Friday, June 7, 2013

FJ Cruiser: Platform - Let the Painting Commence!

This morning I finished the last of the masking, and set up all the parts for painting.  Some parts are going to be half orange gloss enamel, half rubberized deck coating (the surfaces the dogs will walk on); some are all orange enamel (having no exposed horizontal surfaces).  The half and half parts I laid out on sawhorses, orange side up (since I'm painting that first).  The all-orange parts I hung up, so that I could paint them in their entirety in one go.

First step: primer.  I followed the recommendation of the “paint expert” at Home Depot, and bought two quarts of oil-based primer that's good for both wood and bare metal (that's a combo that's hard to find).  The orange enamel is water-based, and depends on the primer for good adhesion to the metal-and-wood construction of the platform.

I figured that putting the coat of primer on would take maybe an hour, hour and a half.  It ended up taking four and a half hours, and by the end of that non-stop marathon brushing session, my arms are mighty tired.  I'm pausing to rest them between sentences here :)

It's been a good many years since I did any serious painting.  I got a big surprise when I started using the primer this morning – it wasn't thin and watery like the primers I used years ago.  The consistency of this primer reminds me of cornstarch-thickened clam chowder – the stirring stick would stand up in it for quite a while.  The coverage and adhesion of this stuff was just awesome compared to the primers I've used in the past.  It seems paint technology has come quite a way in the past twenty years or so!

Many years ago I had a job working for a slumlord in Trenton, New Jersey – a rotund Dutchman named Mr. Van Czak.  It was a horrible job, but Mr. Van Czak taught me quite a few things about lots of “handyman” subjects (and also a thing or two about women, but that's a subject for another post :).  One of the things he taught me was that you should always use a brush for applying primer.  If you must use a roller or a sprayer, use them only for the topcoat.  Why?  It's because a skilled painter wielding a good brush can “work” the paint into every nook and cranny on the surface.  Even surfaces that look smooth really have many small imperfections.  By brushing the same spot in multiple directions, the brush's bristles will work the paint into all these little places, resulting in better adhesion and no holes in the coating.  Rollers (but see note at the end of this post) and sprayers don't have this characteristic, and they will leave many minor imperfections in the paint coat.  But...if the primer coat is perfect (brushed on), then a roller or sprayer on the topcoat doesn't really cause a problem.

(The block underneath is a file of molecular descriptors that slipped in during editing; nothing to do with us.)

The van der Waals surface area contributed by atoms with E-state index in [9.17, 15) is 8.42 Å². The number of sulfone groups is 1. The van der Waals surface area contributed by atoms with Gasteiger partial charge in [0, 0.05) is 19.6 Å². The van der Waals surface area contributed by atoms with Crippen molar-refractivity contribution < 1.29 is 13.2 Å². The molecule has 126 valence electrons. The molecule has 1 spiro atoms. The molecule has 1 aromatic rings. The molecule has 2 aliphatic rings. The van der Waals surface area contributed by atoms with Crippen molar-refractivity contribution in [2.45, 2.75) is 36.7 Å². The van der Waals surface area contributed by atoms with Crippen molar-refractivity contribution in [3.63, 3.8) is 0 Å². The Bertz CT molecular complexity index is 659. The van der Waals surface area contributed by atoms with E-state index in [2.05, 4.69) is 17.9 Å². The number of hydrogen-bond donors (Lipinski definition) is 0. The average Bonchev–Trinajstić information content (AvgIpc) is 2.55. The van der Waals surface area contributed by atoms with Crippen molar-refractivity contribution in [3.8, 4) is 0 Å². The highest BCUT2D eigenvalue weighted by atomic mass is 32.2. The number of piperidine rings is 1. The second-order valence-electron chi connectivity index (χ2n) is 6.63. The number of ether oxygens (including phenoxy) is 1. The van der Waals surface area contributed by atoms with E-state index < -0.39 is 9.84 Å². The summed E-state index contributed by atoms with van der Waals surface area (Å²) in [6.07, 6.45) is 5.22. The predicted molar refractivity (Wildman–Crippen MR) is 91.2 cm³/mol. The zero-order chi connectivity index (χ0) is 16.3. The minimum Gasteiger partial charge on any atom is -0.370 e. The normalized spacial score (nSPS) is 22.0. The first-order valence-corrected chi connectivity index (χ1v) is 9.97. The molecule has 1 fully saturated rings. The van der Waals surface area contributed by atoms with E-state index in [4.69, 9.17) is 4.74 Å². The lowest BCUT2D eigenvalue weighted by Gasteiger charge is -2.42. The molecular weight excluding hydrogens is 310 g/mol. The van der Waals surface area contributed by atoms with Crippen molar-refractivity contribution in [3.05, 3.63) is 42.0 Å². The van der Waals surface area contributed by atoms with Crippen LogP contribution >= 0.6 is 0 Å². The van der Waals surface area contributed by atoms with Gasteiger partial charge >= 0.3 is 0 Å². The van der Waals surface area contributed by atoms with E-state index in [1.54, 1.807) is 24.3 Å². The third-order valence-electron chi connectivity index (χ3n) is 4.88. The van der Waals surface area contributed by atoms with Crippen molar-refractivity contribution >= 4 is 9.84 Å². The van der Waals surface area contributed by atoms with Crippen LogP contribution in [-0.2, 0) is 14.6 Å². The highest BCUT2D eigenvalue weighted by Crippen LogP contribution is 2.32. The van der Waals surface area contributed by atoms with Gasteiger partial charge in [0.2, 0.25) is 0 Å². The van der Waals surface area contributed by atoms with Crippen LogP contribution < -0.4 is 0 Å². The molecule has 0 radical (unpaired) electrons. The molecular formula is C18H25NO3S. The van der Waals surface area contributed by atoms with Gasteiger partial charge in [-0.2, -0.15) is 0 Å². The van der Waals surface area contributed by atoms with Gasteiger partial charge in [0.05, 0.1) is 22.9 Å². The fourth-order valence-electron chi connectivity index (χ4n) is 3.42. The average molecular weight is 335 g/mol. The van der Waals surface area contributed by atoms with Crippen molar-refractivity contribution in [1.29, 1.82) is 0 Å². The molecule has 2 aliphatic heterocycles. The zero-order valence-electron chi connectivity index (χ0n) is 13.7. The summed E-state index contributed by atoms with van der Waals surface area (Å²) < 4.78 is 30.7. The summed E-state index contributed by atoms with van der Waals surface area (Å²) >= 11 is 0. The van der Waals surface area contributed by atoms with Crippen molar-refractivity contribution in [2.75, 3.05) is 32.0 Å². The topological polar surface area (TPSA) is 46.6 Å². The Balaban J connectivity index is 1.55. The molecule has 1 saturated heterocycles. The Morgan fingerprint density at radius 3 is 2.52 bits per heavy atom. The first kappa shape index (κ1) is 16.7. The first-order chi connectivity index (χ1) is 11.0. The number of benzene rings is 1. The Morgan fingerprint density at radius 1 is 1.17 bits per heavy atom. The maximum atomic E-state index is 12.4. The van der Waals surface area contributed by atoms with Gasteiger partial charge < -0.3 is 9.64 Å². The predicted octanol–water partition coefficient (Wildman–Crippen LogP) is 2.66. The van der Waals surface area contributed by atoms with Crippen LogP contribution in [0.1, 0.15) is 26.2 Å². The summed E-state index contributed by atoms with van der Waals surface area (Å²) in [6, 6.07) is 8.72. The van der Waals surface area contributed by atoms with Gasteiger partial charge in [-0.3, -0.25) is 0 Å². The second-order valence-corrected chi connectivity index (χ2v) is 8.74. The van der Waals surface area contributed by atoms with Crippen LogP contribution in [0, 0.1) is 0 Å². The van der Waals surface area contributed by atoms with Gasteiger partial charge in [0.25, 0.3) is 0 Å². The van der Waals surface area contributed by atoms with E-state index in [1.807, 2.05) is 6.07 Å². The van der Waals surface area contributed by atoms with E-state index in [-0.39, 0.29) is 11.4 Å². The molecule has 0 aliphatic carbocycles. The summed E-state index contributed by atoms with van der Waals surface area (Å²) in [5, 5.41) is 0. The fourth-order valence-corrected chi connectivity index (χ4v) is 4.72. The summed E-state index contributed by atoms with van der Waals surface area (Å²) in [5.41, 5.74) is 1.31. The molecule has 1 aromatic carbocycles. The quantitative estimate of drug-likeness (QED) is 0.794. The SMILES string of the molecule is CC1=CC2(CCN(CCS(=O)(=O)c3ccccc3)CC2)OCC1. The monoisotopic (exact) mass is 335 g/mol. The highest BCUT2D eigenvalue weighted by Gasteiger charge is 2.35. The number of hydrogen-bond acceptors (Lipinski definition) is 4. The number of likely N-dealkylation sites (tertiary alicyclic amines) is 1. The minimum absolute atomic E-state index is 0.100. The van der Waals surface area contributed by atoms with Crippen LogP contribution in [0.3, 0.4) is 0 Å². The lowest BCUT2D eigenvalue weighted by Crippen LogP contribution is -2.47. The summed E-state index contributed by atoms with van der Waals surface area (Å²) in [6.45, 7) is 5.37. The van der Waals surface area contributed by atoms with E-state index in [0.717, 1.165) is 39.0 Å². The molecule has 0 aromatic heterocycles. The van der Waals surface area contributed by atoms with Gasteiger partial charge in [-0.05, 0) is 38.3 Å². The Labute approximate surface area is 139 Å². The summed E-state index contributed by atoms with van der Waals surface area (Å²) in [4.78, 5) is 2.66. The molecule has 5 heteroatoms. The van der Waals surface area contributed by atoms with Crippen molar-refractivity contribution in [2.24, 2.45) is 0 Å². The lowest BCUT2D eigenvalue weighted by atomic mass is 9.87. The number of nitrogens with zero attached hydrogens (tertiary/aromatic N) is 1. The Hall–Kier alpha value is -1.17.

So I brushed on my primer, and worked the paint in just like Mr. Van Czak taught me, 45 years or so ago.  Here's what today's work looked like:

Some tricky masking, on the inside of this connector.  The piece of wood that fits in there must be removable, so both the inside of this connector and the mating wood part must be masked off.  The wood was easy, but on the inside of this connector was tricky!

Another tricky masking job: the hinge holes.  I never had to mask a hole before!  I did this by stuffing masking tape in there to completely cover the hole, then trimming the edge with my (very sharp) pocket knife.  I had to do eight of these - what a pain...

Hanging parts, on ropes rigged to pine trees, with steel wire risers and hooks I fabricated from 3/16 steel rod.  This all worked great, except it really pissed off our grey squirrel.  He sat up there in the center pine tree, high over my head, and hollered at me for hours...

The half-and-half parts, laid out orange-side up on sawhorses...

I'm hanging them from the points where they attach to the FJ. You can also see the hook I fabricated, slightly different for each part so that they hang correctly...